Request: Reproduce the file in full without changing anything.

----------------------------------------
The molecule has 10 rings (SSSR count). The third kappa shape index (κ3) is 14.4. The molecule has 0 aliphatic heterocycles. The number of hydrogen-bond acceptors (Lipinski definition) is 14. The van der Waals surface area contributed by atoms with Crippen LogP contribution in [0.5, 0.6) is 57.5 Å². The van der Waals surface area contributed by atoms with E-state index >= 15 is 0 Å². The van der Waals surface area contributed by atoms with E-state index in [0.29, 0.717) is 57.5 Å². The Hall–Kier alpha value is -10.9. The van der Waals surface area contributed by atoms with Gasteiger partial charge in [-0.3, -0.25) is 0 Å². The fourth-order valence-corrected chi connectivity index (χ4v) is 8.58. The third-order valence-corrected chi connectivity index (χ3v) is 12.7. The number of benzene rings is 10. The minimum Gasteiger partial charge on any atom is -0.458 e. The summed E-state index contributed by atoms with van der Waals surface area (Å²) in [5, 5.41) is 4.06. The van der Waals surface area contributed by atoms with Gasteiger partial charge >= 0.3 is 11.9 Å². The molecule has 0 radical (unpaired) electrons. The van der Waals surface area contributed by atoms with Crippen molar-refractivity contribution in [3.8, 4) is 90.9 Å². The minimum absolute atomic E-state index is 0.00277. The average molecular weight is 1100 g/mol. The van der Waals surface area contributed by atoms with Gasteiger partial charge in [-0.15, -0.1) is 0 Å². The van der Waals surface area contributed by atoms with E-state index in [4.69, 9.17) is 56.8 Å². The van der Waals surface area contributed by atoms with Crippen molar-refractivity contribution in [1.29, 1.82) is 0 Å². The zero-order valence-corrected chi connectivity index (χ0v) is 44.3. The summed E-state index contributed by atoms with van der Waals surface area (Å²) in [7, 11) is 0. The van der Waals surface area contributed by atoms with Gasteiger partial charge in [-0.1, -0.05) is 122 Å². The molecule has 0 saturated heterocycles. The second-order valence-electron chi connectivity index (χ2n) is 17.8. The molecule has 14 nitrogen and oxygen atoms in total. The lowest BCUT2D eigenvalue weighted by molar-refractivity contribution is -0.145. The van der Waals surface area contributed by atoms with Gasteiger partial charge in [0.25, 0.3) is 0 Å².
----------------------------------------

The molecule has 10 rings (SSSR count). The third kappa shape index (κ3) is 14.4. The molecule has 0 aliphatic heterocycles. The number of hydrogen-bond acceptors (Lipinski definition) is 14. The van der Waals surface area contributed by atoms with Crippen LogP contribution in [0.5, 0.6) is 57.5 Å². The van der Waals surface area contributed by atoms with E-state index >= 15 is 0 Å². The van der Waals surface area contributed by atoms with E-state index in [0.29, 0.717) is 57.5 Å². The Hall–Kier alpha value is -10.9. The van der Waals surface area contributed by atoms with Gasteiger partial charge in [-0.3, -0.25) is 0 Å². The fourth-order valence-corrected chi connectivity index (χ4v) is 8.58. The third-order valence-corrected chi connectivity index (χ3v) is 12.7. The number of benzene rings is 10. The minimum Gasteiger partial charge on any atom is -0.458 e. The summed E-state index contributed by atoms with van der Waals surface area (Å²) in [5, 5.41) is 4.06. The van der Waals surface area contributed by atoms with Gasteiger partial charge >= 0.3 is 11.9 Å². The molecule has 0 radical (unpaired) electrons. The van der Waals surface area contributed by atoms with Crippen molar-refractivity contribution in [3.8, 4) is 90.9 Å². The minimum absolute atomic E-state index is 0.00277. The average molecular weight is 1100 g/mol. The van der Waals surface area contributed by atoms with Gasteiger partial charge in [-0.15, -0.1) is 0 Å². The van der Waals surface area contributed by atoms with E-state index in [4.69, 9.17) is 56.8 Å². The van der Waals surface area contributed by atoms with Crippen molar-refractivity contribution in [1.29, 1.82) is 0 Å². The zero-order valence-corrected chi connectivity index (χ0v) is 44.3. The summed E-state index contributed by atoms with van der Waals surface area (Å²) in [7, 11) is 0. The van der Waals surface area contributed by atoms with Gasteiger partial charge in [-0.1, -0.05) is 122 Å². The molecule has 0 saturated heterocycles. The second-order valence-electron chi connectivity index (χ2n) is 17.8. The molecule has 14 nitrogen and oxygen atoms in total. The lowest BCUT2D eigenvalue weighted by molar-refractivity contribution is -0.145. The van der Waals surface area contributed by atoms with Gasteiger partial charge in [0.25, 0.3) is 0 Å².